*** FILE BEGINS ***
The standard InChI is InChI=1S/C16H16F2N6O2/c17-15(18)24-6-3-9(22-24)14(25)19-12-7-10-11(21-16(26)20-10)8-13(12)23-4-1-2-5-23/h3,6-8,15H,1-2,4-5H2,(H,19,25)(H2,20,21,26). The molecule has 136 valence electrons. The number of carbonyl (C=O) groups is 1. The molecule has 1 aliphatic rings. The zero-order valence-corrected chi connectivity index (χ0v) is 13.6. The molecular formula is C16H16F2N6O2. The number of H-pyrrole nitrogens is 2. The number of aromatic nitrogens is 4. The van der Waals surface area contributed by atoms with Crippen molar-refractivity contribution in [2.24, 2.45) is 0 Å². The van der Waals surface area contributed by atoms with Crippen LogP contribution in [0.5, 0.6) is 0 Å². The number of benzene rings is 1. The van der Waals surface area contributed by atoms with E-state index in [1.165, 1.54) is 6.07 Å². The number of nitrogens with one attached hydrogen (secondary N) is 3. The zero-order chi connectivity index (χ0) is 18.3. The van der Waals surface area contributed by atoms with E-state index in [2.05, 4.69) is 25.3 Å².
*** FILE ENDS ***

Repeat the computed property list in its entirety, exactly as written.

The standard InChI is InChI=1S/C16H16F2N6O2/c17-15(18)24-6-3-9(22-24)14(25)19-12-7-10-11(21-16(26)20-10)8-13(12)23-4-1-2-5-23/h3,6-8,15H,1-2,4-5H2,(H,19,25)(H2,20,21,26). The molecule has 136 valence electrons. The number of carbonyl (C=O) groups is 1. The molecule has 1 aliphatic rings. The zero-order valence-corrected chi connectivity index (χ0v) is 13.6. The molecular formula is C16H16F2N6O2. The number of H-pyrrole nitrogens is 2. The number of aromatic nitrogens is 4. The van der Waals surface area contributed by atoms with Crippen molar-refractivity contribution in [2.24, 2.45) is 0 Å². The van der Waals surface area contributed by atoms with Crippen LogP contribution in [0.5, 0.6) is 0 Å². The number of benzene rings is 1. The van der Waals surface area contributed by atoms with E-state index in [1.165, 1.54) is 6.07 Å². The number of nitrogens with one attached hydrogen (secondary N) is 3. The zero-order chi connectivity index (χ0) is 18.3. The van der Waals surface area contributed by atoms with E-state index in [2.05, 4.69) is 25.3 Å².